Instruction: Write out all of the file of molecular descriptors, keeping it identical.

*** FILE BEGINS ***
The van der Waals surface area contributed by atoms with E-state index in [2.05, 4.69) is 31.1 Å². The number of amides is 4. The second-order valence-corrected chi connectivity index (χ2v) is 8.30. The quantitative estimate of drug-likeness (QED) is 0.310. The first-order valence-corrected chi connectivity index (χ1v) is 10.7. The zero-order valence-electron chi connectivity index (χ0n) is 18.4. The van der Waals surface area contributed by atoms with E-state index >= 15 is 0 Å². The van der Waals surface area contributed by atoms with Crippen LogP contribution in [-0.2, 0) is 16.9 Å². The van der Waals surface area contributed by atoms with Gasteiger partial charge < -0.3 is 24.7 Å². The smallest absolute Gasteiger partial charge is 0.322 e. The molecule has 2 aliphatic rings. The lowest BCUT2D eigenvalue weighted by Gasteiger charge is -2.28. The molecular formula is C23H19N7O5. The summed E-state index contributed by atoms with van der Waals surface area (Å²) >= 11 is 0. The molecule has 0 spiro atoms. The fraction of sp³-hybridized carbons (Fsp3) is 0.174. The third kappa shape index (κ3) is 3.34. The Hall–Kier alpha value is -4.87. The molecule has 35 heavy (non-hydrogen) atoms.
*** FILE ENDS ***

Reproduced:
The van der Waals surface area contributed by atoms with E-state index in [2.05, 4.69) is 31.1 Å². The number of amides is 4. The second-order valence-corrected chi connectivity index (χ2v) is 8.30. The quantitative estimate of drug-likeness (QED) is 0.310. The first-order valence-corrected chi connectivity index (χ1v) is 10.7. The zero-order valence-electron chi connectivity index (χ0n) is 18.4. The van der Waals surface area contributed by atoms with E-state index >= 15 is 0 Å². The van der Waals surface area contributed by atoms with Crippen LogP contribution in [-0.2, 0) is 16.9 Å². The van der Waals surface area contributed by atoms with Gasteiger partial charge < -0.3 is 24.7 Å². The smallest absolute Gasteiger partial charge is 0.322 e. The molecule has 2 aliphatic rings. The lowest BCUT2D eigenvalue weighted by Gasteiger charge is -2.28. The molecular formula is C23H19N7O5. The summed E-state index contributed by atoms with van der Waals surface area (Å²) >= 11 is 0. The molecule has 0 spiro atoms. The fraction of sp³-hybridized carbons (Fsp3) is 0.174. The third kappa shape index (κ3) is 3.34. The Hall–Kier alpha value is -4.87. The molecule has 35 heavy (non-hydrogen) atoms.